Aston Martin V8 Vantage reviewCars like these are almost certainly going to disappear as the clamour for fuel efficiency and half-baked worries about climate change give our governments the excuse to bring them to heel. I’d expected that the car would generate animosity, but in fact it inspired waves and smiles. Passing a group of cub-scouts in the countryside, they waved and cheered. In filling stations (at 19.8 mpg, you get to see plenty of those, and incidentally, this is the first time my test mileage beat the manufacturer’s claim), people were anxious to talk about the car. At the cash desk, a normally taciturn female assistant said “That’s an Aston Martin isn’t it? Lovely.”

“fascist zealots who control the EU plan to bankrupt manufacturers of cars like this in the name of saving the climate, but really because of class war fanaticism and envy”

The car’s interior is snug, very cockpit like, with no room to spare but comfortable. There is some storage space, but not a lot. The trunk is tiny, with only room for a soft, weekend bag or two. There’s more room in a Smart car. I’d expected traditional wood trim, but this one had high quality leather, plastics and aluminum. I couldn’t get my golf clubs in, but if you can afford this car, you probably own your own golf course, or can afford to have a separate set of clubs at all your favourite courses.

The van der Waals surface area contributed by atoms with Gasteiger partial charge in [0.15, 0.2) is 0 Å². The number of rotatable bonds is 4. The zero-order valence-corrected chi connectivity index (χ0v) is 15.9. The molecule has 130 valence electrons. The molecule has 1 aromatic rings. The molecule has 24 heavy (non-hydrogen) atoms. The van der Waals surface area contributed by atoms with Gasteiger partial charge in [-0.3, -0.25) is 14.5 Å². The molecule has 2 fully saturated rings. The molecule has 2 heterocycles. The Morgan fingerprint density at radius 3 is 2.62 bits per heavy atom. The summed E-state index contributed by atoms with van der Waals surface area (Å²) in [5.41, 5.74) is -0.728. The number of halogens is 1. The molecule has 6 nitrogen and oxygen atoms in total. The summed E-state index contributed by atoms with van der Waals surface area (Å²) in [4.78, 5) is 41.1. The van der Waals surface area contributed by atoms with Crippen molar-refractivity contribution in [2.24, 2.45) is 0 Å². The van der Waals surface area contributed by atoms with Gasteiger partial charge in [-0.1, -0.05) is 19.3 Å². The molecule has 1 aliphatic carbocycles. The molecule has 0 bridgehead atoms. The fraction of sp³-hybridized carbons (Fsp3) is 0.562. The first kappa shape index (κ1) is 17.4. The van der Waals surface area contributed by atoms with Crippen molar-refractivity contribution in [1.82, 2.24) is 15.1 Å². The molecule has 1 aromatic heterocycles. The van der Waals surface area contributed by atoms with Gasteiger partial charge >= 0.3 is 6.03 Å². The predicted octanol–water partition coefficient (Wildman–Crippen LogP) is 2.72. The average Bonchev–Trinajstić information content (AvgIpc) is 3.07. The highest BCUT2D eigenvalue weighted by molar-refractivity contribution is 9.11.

The gear change was fast and slick. (There is a six-speed clutch- less manual option). The engine is so flexible that you can leave it in top gear and it will pick up from quite low speeds. The steering was quick and tight and the suspension borders on the harsh. For some reason the switch to open the fuel tank was hidden, requiring a handbook consultation. The handbrake was a traditional lever, but, confusingly, flopped to the floor when engaged. To disengage it you pull it up, wait to feel pressure, then it flops to the ground again. Surely this car needs an electronic handbrake.  The instruments were tasteful and neat, with the speedometer ending at 220 mph. When you turn on the engine the dashboard display says ““Power, beauty, soul”, and the computer revs the engine, flaunting the V8 howl.

Aston Martin V8 Vantage review

Thanks for the memory